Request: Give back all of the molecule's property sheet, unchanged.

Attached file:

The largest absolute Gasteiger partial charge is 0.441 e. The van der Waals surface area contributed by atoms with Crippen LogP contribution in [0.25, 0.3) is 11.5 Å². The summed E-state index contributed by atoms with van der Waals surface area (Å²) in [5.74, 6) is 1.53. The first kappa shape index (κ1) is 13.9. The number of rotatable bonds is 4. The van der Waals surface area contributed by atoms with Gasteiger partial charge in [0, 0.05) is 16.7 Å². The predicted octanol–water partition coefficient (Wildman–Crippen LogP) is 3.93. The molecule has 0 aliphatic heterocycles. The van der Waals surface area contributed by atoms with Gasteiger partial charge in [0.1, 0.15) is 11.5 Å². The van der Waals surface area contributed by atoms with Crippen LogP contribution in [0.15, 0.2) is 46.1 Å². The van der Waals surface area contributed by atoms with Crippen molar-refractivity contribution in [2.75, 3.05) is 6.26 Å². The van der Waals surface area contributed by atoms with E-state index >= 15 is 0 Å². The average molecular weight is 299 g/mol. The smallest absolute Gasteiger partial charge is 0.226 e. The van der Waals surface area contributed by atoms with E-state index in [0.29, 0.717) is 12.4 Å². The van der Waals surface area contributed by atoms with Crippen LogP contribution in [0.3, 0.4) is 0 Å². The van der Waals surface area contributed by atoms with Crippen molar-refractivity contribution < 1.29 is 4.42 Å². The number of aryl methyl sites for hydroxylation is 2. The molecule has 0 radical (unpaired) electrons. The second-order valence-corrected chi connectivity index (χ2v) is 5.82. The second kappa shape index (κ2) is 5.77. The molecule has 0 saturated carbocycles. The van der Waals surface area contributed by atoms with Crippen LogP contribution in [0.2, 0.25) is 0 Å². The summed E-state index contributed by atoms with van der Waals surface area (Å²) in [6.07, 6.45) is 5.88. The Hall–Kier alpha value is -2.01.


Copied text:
The largest absolute Gasteiger partial charge is 0.441 e. The van der Waals surface area contributed by atoms with Crippen LogP contribution in [0.25, 0.3) is 11.5 Å². The summed E-state index contributed by atoms with van der Waals surface area (Å²) in [5.74, 6) is 1.53. The first kappa shape index (κ1) is 13.9. The number of rotatable bonds is 4. The van der Waals surface area contributed by atoms with Gasteiger partial charge in [0, 0.05) is 16.7 Å². The predicted octanol–water partition coefficient (Wildman–Crippen LogP) is 3.93. The molecule has 0 aliphatic heterocycles. The van der Waals surface area contributed by atoms with Gasteiger partial charge in [0.1, 0.15) is 11.5 Å². The van der Waals surface area contributed by atoms with Crippen LogP contribution in [0.15, 0.2) is 46.1 Å². The van der Waals surface area contributed by atoms with Crippen molar-refractivity contribution in [2.75, 3.05) is 6.26 Å². The van der Waals surface area contributed by atoms with E-state index >= 15 is 0 Å². The average molecular weight is 299 g/mol. The smallest absolute Gasteiger partial charge is 0.226 e. The van der Waals surface area contributed by atoms with E-state index in [0.29, 0.717) is 12.4 Å². The van der Waals surface area contributed by atoms with Crippen LogP contribution in [0.3, 0.4) is 0 Å². The van der Waals surface area contributed by atoms with Crippen molar-refractivity contribution < 1.29 is 4.42 Å². The number of aryl methyl sites for hydroxylation is 2. The molecule has 0 radical (unpaired) electrons. The second-order valence-corrected chi connectivity index (χ2v) is 5.82. The second kappa shape index (κ2) is 5.77. The molecule has 0 saturated carbocycles. The van der Waals surface area contributed by atoms with Crippen LogP contribution in [0.2, 0.25) is 0 Å². The summed E-state index contributed by atoms with van der Waals surface area (Å²) in [6.07, 6.45) is 5.88. The Hall–Kier alpha value is -2.01.